Gen Paul

Gen Paul (July 2, 1898-April 30, 1975), was a French painter and engraver.

Born as Eugene Paul in a house in Montmartre on the Rue Lepic painted by Van Gogh, he began drawing and painting as a child. His father died when he was only ten years old and Gen Paul was trained to work in decorative furnishings. He served in the French army during World War I and was wounded twice, losing one of his legs. During his convalescence he returned to painting, and at Le Bateau-Lavoir he became friends with Juan Gris who helped him a great deal. Although Gen Paul never received any formal training, he made a living from his art for almost 60 years.

Gen Paul first exhibited at the Salon d'Automne and the Salon des Independants in Paris in 1920. In 1928, his works were exhibited with those of Pablo Picasso and Chaim Soutine. Gen Paul began the 1930s with a serious addition to alcohol that added to his already severe health problems.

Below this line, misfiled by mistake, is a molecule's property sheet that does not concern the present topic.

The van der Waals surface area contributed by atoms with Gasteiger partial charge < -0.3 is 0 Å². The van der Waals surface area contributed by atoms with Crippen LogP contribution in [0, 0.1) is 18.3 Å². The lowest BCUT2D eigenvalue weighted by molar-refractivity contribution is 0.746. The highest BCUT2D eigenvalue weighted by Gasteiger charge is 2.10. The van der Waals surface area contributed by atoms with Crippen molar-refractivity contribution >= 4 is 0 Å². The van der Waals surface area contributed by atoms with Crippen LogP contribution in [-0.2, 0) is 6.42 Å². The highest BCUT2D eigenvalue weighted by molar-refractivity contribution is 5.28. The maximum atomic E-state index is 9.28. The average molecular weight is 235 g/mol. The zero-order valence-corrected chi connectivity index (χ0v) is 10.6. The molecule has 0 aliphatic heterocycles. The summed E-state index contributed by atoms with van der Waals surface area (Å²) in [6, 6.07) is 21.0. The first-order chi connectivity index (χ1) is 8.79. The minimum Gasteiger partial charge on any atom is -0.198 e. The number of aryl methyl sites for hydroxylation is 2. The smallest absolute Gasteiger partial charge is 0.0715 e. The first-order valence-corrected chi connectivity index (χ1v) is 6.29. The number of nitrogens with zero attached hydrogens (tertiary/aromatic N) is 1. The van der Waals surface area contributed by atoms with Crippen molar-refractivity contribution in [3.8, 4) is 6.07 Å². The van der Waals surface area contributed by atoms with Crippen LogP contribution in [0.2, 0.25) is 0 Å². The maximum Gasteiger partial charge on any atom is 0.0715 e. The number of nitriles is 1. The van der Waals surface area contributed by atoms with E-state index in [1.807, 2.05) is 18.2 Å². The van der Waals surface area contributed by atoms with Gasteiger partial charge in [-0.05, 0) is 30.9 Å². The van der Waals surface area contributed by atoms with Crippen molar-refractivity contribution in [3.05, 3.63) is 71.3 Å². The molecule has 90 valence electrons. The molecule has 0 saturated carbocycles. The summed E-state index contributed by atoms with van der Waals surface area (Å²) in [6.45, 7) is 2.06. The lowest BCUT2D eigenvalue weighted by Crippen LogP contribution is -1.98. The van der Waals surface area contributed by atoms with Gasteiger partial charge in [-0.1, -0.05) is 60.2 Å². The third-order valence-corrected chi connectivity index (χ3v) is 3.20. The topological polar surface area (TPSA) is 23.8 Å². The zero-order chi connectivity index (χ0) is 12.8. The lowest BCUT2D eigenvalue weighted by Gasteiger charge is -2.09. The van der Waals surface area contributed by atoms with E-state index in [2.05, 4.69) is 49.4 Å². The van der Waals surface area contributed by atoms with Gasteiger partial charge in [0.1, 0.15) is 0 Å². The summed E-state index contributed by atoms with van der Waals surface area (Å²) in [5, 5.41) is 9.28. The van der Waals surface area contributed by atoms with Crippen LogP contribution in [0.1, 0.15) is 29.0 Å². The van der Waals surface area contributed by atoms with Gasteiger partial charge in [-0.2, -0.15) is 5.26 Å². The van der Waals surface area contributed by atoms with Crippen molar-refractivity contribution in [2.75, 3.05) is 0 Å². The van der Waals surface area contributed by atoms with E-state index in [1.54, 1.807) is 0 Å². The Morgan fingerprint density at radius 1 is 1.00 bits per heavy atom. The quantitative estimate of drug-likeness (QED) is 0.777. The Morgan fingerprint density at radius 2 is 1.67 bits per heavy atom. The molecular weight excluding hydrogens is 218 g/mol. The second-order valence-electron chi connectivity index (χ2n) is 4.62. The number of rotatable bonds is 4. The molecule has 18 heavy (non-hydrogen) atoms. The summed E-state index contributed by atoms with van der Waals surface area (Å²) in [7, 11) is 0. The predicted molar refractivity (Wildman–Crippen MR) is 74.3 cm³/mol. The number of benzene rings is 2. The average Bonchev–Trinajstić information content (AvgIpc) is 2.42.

In 1934, he was recognized for his contributions to France and was awarded the Legion of Honor. In 1937 he was contracted to paint a large fresco for the Pavilion of Wines of France at the Paris International Exposition.

In addition to painting scenes from his native Montmartre, including that of his friend, composer Darius Milhaud, Gen Paul traveled to the United States where he painted jazz and classical musicians, a subject with which he had much interest.

Gen Paul passed away at the Hospital of Pity-Salpetriere in Paris in 1975 and was interred in the Cimetiere Saint-Vincent in Montmartre. A great many of his works remain in private hands but a number of his important pieces can be found at museums in France and in other parts of Europe.